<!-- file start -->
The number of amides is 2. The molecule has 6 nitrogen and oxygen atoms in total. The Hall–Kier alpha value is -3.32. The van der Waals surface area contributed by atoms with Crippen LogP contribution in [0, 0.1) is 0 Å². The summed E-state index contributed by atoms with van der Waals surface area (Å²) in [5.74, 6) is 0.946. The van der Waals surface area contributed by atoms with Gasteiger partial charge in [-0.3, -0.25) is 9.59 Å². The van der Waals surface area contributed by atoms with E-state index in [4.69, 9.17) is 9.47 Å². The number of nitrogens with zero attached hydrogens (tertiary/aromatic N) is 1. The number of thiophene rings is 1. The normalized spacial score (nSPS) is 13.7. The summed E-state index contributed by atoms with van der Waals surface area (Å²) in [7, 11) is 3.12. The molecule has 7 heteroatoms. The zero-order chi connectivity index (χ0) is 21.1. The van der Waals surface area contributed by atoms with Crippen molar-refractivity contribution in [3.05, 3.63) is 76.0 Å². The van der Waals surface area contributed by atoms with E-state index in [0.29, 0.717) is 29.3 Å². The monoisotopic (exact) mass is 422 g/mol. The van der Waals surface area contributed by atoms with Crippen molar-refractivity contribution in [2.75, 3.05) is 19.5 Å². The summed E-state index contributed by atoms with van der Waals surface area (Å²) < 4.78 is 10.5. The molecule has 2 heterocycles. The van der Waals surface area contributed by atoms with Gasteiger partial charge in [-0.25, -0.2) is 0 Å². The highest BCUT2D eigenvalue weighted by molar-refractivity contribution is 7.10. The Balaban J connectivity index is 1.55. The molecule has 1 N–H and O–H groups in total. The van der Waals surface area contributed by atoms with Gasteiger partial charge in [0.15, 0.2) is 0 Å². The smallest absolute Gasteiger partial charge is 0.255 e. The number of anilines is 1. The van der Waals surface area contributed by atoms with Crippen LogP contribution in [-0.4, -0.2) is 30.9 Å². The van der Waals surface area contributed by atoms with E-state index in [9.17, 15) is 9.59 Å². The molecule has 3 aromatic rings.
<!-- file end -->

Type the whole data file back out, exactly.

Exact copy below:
The number of amides is 2. The molecule has 6 nitrogen and oxygen atoms in total. The Hall–Kier alpha value is -3.32. The van der Waals surface area contributed by atoms with Crippen LogP contribution in [0, 0.1) is 0 Å². The summed E-state index contributed by atoms with van der Waals surface area (Å²) in [5.74, 6) is 0.946. The van der Waals surface area contributed by atoms with Gasteiger partial charge in [-0.3, -0.25) is 9.59 Å². The van der Waals surface area contributed by atoms with E-state index in [4.69, 9.17) is 9.47 Å². The number of nitrogens with zero attached hydrogens (tertiary/aromatic N) is 1. The number of thiophene rings is 1. The normalized spacial score (nSPS) is 13.7. The summed E-state index contributed by atoms with van der Waals surface area (Å²) in [7, 11) is 3.12. The molecule has 7 heteroatoms. The zero-order chi connectivity index (χ0) is 21.1. The van der Waals surface area contributed by atoms with Crippen molar-refractivity contribution in [3.05, 3.63) is 76.0 Å². The van der Waals surface area contributed by atoms with E-state index in [0.29, 0.717) is 29.3 Å². The monoisotopic (exact) mass is 422 g/mol. The van der Waals surface area contributed by atoms with Crippen molar-refractivity contribution in [2.75, 3.05) is 19.5 Å². The summed E-state index contributed by atoms with van der Waals surface area (Å²) < 4.78 is 10.5. The molecule has 2 heterocycles. The van der Waals surface area contributed by atoms with Gasteiger partial charge in [-0.25, -0.2) is 0 Å². The highest BCUT2D eigenvalue weighted by molar-refractivity contribution is 7.10. The Balaban J connectivity index is 1.55. The molecule has 1 N–H and O–H groups in total. The van der Waals surface area contributed by atoms with Gasteiger partial charge in [0.15, 0.2) is 0 Å². The smallest absolute Gasteiger partial charge is 0.255 e. The number of anilines is 1. The van der Waals surface area contributed by atoms with Crippen LogP contribution in [-0.4, -0.2) is 30.9 Å². The van der Waals surface area contributed by atoms with E-state index in [9.17, 15) is 9.59 Å². The molecule has 3 aromatic rings.